Sometimes, when you go out to photograph, you have a plan, a vision. But many times, that vision is changed by Nature’s own plans and you need to be open to what's in front of you.
I was teaching a photography workshop this weekend, at Pt. Reyes National Seashore, and we headed early one morning for sunrise light. When we arrived, the beach had ground fog obscuring some of the cliffs. There was a large pool of water left over from high tide, and the potential for great reflections was there, but not with the fog still thick and low. While we kept an eye towards the cliffs to see if the conditions would change, we had to look elsewhere for our pictures. We spread down the beach, away from that layer of ground fog, each student working on expressing the essence of the beach and ocean. Since the assignment was personal vision, they were to wander alone and connect on their own level with their surroundings.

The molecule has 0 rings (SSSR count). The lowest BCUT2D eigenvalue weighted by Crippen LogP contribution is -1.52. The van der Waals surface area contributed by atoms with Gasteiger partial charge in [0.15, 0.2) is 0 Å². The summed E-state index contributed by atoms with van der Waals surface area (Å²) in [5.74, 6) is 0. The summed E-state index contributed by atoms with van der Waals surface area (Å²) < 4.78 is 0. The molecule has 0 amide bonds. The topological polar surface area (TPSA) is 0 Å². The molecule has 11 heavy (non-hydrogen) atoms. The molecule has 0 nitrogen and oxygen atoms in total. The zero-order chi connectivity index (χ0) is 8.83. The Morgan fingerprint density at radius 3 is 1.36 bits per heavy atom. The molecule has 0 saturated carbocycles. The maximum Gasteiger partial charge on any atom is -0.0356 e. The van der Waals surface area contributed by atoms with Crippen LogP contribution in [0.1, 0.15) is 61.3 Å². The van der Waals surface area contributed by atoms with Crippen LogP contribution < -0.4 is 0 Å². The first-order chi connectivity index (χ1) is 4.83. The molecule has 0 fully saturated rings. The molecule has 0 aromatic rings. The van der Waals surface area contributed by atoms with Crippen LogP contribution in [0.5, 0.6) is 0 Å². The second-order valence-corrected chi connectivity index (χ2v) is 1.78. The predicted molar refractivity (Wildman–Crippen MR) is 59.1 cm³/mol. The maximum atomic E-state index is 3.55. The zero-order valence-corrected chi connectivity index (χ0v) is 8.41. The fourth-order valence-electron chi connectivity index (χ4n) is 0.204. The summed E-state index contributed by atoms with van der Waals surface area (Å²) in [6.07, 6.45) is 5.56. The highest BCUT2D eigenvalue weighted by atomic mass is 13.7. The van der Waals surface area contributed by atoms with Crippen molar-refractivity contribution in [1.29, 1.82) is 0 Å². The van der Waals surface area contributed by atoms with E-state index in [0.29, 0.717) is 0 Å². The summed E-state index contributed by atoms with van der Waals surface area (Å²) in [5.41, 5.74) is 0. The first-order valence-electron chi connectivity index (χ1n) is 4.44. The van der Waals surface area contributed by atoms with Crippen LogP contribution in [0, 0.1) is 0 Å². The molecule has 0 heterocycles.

I gave myself the same assignment. As I explored, I discovered this wonderful stone. I loved the egg-like shape of it, and the sand around it had great texture from the backlight. I set up my camera and made a simple composition, balancing the stone against the expanse of sand. But I wasn’t finished, and I knew it. There’s always the possibility of an even better picture, or at least a different one, so I decided to work the situation a little more by walking around the stone, getting in closer, etc. But just then, a wave came in, and the whole scene was about to change radically. I quickly pressed the shutter and captured the action of the wave coming in, to show the contrast of textures between wave and sand, and to suggest the impermanence of any scene in nature. The wave washed over the rock, and I again thought I was done, but when the wave receded, it left behind a neat pattern of foamy bubbles, and a gilded surface of wet sand. I quickly made that picture, too. The next wave took the stone to a different place altogether, and that time, I felt I was finished - and had gotten images I was pleased with overall. These three pictures proved the value of working a scene, of seeing more deeply what was right in front of me and being flexible to whatever happened next. Each picture is unique and in its own way expressing the essence of ocean or beach. You can work a scene by changing compositions entirely, or work a scene by letting nature take its course through your composition.